The use of anticoagulation in acute pulmonary embolus was also discussed. With the advent of direct oral anticoagulants (DOACs) if offers the clinician a non-inferior alternative to VKA with less bleeding risk (16). Some DOACs also offer a quicker time to therapeutic anticoagulation and options such as rivaroxaban (17) or apixaban (18) require no low molecular weight heparin (LMWH) bridging making it an attractive single drug regime for patients.
Clearly the choice of anticoagulation agent depends on factors including pregnancy, active malignancy, creatinine clearance, liver disease, bleeding risk factors, drug interactions as well as weight. Factor Xa inhibitors (apixaban, rivaroxaban, and edoxaban) are renally excreted.
The renal elimination rates of apixaban is 27%, rivaroxaban 33% and edoxaban around 50% (19). For this reason, such drugs are used with caution. With worsening renal function there is increased risk of bleeding with DOACs.
The International Society of Thrombosis and Haemostasis recommend that DOACs are used between a weight of 50–120 kg or a BMI less than 40 kg/m2. It does however suggest that if using a DOAC in the super obese that peak and trough levels are measured (20).
Concerning the use of DOACs in active malignancy we are awaiting the results of randomised controlled trials comparing the standardised therapy of LMWH to DOACs (21-23). An open label study recently published in the New England Journal of Medicine showed non inferiority of oral edoxaban to LMWH, in cancer associated venothromboembolic (VTE) events however there was a higher bleeding rate in those on edoxaban but less recurrence of VTEs (24).
Follow-up recommendations vary amongst the studies performed. Currently the BTS suggest in the first 7 days there should be a formal review. The Hestia group arranged face-to-face consultation at 1 and 12 weeks with a telephone consultation at 6 weeks. An American study using a DOAC in the outpatient setting arranged a telephone consultation in the first 24–48 hours followed by an appointment at 6 weeks and then between 12–24 weeks (25).
Howard et al. currently recommend that patients should have an initially assessment during the first week of discharge after being diagnosed with a low risk acute PE. Patients should also be provided with written documentation of the signs of recurrence; major bleeding or other associated complications as well as a 24-hour point of contact at the centre.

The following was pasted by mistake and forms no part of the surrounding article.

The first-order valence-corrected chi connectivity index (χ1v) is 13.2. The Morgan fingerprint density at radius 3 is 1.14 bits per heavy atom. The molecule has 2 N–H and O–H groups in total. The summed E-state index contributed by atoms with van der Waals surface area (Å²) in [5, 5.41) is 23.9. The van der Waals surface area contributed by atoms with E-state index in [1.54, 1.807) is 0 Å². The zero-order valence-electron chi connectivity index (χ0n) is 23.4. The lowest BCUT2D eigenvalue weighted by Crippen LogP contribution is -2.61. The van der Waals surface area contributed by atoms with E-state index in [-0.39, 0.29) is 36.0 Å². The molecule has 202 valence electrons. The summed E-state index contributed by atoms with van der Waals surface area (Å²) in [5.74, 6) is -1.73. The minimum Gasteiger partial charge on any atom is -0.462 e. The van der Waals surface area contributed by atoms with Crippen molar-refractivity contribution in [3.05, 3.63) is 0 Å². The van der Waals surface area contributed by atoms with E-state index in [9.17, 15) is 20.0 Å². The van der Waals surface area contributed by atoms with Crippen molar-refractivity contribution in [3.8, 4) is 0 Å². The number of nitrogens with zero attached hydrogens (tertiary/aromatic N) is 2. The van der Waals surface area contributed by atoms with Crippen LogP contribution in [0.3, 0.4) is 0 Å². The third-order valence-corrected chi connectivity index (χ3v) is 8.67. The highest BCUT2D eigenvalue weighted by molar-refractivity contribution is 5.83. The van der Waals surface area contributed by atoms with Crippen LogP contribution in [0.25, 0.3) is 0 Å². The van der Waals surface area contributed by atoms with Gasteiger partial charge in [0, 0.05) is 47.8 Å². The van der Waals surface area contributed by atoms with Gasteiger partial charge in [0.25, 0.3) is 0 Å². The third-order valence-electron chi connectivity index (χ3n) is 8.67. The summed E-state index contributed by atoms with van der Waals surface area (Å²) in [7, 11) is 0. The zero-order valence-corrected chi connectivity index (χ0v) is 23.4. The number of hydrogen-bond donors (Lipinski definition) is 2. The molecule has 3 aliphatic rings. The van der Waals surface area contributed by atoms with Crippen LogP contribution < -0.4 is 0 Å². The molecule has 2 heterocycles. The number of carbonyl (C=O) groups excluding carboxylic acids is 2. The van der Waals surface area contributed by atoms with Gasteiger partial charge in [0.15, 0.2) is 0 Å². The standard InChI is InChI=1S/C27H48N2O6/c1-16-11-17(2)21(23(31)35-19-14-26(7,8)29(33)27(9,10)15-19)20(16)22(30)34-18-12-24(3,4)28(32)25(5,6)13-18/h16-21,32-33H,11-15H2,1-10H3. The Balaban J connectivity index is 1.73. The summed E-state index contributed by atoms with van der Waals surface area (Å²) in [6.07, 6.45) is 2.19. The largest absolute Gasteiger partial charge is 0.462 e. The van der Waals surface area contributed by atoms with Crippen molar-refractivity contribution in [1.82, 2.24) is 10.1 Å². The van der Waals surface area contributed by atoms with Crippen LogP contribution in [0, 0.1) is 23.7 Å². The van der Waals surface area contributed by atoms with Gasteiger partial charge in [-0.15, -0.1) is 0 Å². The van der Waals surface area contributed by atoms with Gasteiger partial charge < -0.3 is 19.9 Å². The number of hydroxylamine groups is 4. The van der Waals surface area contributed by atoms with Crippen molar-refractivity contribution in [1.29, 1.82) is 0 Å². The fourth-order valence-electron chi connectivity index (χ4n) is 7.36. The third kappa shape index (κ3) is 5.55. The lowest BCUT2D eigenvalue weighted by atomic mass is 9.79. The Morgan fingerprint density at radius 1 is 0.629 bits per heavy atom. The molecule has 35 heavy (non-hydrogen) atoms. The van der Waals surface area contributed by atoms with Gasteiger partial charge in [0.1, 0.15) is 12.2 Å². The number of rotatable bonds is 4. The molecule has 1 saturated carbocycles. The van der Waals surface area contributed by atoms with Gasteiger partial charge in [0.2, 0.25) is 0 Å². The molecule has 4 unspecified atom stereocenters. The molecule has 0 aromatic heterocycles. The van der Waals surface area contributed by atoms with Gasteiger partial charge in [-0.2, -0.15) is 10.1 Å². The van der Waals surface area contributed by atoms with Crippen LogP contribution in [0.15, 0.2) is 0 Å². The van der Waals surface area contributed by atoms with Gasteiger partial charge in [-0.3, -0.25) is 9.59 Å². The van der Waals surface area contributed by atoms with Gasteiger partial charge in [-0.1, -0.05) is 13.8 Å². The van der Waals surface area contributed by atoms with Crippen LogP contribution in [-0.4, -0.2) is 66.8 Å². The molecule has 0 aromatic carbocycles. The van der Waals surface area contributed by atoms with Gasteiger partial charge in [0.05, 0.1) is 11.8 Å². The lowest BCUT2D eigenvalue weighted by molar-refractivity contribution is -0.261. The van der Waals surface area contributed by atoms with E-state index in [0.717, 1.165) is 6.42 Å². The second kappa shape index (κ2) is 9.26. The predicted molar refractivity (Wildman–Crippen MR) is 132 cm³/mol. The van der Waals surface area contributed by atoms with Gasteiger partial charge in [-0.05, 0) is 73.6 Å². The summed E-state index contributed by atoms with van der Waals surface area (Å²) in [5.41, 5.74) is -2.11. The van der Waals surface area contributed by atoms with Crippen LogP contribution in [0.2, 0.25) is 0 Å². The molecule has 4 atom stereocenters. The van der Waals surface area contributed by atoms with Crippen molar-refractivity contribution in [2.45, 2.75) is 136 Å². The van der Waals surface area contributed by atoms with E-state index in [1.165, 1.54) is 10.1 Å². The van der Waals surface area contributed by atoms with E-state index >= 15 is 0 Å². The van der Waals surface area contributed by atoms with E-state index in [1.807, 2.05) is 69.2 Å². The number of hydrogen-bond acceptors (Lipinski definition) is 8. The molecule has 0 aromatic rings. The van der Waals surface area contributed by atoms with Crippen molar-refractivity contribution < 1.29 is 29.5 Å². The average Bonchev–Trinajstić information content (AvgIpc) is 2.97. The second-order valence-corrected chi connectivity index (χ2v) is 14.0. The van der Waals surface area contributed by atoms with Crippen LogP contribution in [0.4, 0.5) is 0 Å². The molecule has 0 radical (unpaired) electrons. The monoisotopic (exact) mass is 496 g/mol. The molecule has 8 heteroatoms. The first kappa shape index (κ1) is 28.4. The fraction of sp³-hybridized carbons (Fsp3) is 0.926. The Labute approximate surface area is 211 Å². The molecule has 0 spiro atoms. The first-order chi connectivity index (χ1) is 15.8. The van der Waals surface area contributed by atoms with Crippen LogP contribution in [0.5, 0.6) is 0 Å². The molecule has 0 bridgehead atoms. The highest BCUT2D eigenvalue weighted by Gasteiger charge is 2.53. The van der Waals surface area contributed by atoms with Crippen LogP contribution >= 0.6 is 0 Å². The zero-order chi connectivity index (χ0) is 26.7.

This hot topic presented at the ERS has highlighted how the management of acute PE has changed dramatically over the years by improving patient management and consequently PE related morbidity, and mortality (26).
Non-pharmacological therapies for PH
Of those who present with acute pulmonary embolism it is widely reported that approximately 3% (27,28) of these individuals will develop chronic thromboembolic disease (CTED) or chronic thromboembolic pulmonary hypertension (CTEPH). Of these patients a proportion are able to undergo curative surgery—pulmonary endarterectomy (PEA). A recent meta-analysis reported 25% of individuals may be left with residual pulmonary hypertension (29). These patients are usually treated with standard anti-pulmonary hypertensive medications such as riociguat (only drug approved in CTEPH), phosphodiesterase (PDE) inhibitors, endothelial receptor antagonists and prostanoids.
At the ERS Congress this year the results of a prospective pilot study of a non- pharmacological treatment was discussed. It is recognised that sympathetic activity is increased in patients with PAH (30). This increase in sympathetic activity has also been shown to be a marker of a poorer prognosis (31). The rationale surrounding pulmonary artery denervation (PADN) therefore is to induce vasodilatation to significantly reduce the elevated pulmonary artery pressures as found by pre-clinical animal studies and recent clinical studies (32-35).
Hence PADN was offered to a small cohort of patients with residual PH post PEA. This study found that 12 months post PADN there was a continued statistically significant decrease in pulmonary vascular resistance. This study has demonstrated the safety and feasibility of PADN and that further larger studies are warranted into this field to ascertain the long-term effects of PADN in post PEA patients as well as other cohorts of PAH patient.
2018 has seen important steps forward in the field of pulmonary vascular diseases. Risk stratification in both acute pulmonary embolism and PAH sees a move towards improving care by individualising patient therapy; whist the advent of interventional procedures provides a potential novel non-pharmacological technique for the treatment of PAH.
We would like to acknowledge the presenters/speakers for Assembly 13 at the 2018 ERS.
Conflicts of Interest: The authors have no conflicts of interest to declare.